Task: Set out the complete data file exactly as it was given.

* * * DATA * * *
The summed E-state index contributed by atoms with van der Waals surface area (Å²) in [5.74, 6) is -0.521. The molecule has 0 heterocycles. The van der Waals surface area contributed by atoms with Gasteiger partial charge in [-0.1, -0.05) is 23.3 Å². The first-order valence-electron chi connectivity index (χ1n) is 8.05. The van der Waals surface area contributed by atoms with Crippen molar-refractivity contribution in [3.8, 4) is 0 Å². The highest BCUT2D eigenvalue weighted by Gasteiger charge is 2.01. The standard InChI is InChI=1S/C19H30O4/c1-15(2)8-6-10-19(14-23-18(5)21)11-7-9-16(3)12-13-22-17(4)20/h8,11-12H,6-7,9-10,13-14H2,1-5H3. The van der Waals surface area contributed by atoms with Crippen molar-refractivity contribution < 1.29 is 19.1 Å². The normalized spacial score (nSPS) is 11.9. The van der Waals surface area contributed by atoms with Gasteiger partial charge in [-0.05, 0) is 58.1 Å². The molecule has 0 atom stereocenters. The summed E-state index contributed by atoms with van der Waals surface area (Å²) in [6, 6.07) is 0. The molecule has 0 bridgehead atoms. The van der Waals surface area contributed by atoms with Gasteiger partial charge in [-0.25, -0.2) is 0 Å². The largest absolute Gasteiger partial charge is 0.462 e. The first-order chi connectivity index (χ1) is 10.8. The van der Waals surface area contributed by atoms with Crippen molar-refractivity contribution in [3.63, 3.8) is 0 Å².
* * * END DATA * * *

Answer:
The summed E-state index contributed by atoms with van der Waals surface area (Å²) in [5.74, 6) is -0.521. The molecule has 0 heterocycles. The van der Waals surface area contributed by atoms with Gasteiger partial charge in [-0.1, -0.05) is 23.3 Å². The first-order valence-electron chi connectivity index (χ1n) is 8.05. The van der Waals surface area contributed by atoms with Crippen molar-refractivity contribution in [3.8, 4) is 0 Å². The highest BCUT2D eigenvalue weighted by Gasteiger charge is 2.01. The standard InChI is InChI=1S/C19H30O4/c1-15(2)8-6-10-19(14-23-18(5)21)11-7-9-16(3)12-13-22-17(4)20/h8,11-12H,6-7,9-10,13-14H2,1-5H3. The van der Waals surface area contributed by atoms with Crippen molar-refractivity contribution < 1.29 is 19.1 Å². The normalized spacial score (nSPS) is 11.9. The van der Waals surface area contributed by atoms with Gasteiger partial charge in [-0.05, 0) is 58.1 Å². The molecule has 0 atom stereocenters. The summed E-state index contributed by atoms with van der Waals surface area (Å²) in [6, 6.07) is 0. The molecule has 0 bridgehead atoms. The van der Waals surface area contributed by atoms with Gasteiger partial charge in [-0.25, -0.2) is 0 Å². The largest absolute Gasteiger partial charge is 0.462 e. The first-order chi connectivity index (χ1) is 10.8. The van der Waals surface area contributed by atoms with Crippen molar-refractivity contribution in [3.63, 3.8) is 0 Å².